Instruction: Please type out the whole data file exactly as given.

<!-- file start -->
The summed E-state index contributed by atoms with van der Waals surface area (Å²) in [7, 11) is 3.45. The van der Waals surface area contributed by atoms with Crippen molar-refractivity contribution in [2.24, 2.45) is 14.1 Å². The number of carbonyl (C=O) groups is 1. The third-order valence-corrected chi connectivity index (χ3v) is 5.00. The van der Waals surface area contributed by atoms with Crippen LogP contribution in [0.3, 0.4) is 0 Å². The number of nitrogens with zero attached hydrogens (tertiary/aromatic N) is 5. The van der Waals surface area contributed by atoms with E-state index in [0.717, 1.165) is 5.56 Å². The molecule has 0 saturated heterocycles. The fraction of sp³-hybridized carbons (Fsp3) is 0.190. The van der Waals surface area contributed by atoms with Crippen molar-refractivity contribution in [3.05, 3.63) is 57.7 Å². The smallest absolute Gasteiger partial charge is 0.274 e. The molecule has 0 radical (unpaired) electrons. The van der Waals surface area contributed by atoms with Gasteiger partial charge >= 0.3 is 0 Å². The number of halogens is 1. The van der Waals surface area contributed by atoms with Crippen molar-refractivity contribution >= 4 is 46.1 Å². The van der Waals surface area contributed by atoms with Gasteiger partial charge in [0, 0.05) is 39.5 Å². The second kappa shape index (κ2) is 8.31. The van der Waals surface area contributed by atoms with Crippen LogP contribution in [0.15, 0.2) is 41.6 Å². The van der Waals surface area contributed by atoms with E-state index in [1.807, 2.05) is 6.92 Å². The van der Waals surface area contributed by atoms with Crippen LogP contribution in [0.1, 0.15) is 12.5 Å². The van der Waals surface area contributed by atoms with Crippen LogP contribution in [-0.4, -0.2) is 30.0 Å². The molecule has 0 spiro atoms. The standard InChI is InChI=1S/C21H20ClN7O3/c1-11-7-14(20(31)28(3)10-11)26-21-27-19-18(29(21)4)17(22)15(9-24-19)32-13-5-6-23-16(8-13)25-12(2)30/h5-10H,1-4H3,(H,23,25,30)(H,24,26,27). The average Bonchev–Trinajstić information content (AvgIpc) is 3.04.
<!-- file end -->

The summed E-state index contributed by atoms with van der Waals surface area (Å²) in [7, 11) is 3.45. The van der Waals surface area contributed by atoms with Crippen molar-refractivity contribution in [2.24, 2.45) is 14.1 Å². The number of carbonyl (C=O) groups is 1. The third-order valence-corrected chi connectivity index (χ3v) is 5.00. The van der Waals surface area contributed by atoms with Crippen LogP contribution in [0.3, 0.4) is 0 Å². The number of nitrogens with zero attached hydrogens (tertiary/aromatic N) is 5. The van der Waals surface area contributed by atoms with E-state index in [0.717, 1.165) is 5.56 Å². The molecule has 0 saturated heterocycles. The fraction of sp³-hybridized carbons (Fsp3) is 0.190. The van der Waals surface area contributed by atoms with Crippen molar-refractivity contribution in [3.05, 3.63) is 57.7 Å². The smallest absolute Gasteiger partial charge is 0.274 e. The molecule has 0 radical (unpaired) electrons. The van der Waals surface area contributed by atoms with Gasteiger partial charge >= 0.3 is 0 Å². The number of halogens is 1. The van der Waals surface area contributed by atoms with Crippen molar-refractivity contribution >= 4 is 46.1 Å². The van der Waals surface area contributed by atoms with Gasteiger partial charge in [0, 0.05) is 39.5 Å². The second kappa shape index (κ2) is 8.31. The van der Waals surface area contributed by atoms with Crippen LogP contribution in [0.15, 0.2) is 41.6 Å². The van der Waals surface area contributed by atoms with E-state index in [1.807, 2.05) is 6.92 Å². The van der Waals surface area contributed by atoms with Crippen LogP contribution in [0.1, 0.15) is 12.5 Å². The van der Waals surface area contributed by atoms with Crippen LogP contribution in [-0.4, -0.2) is 30.0 Å². The molecule has 0 spiro atoms. The standard InChI is InChI=1S/C21H20ClN7O3/c1-11-7-14(20(31)28(3)10-11)26-21-27-19-18(29(21)4)17(22)15(9-24-19)32-13-5-6-23-16(8-13)25-12(2)30/h5-10H,1-4H3,(H,23,25,30)(H,24,26,27). The average Bonchev–Trinajstić information content (AvgIpc) is 3.04.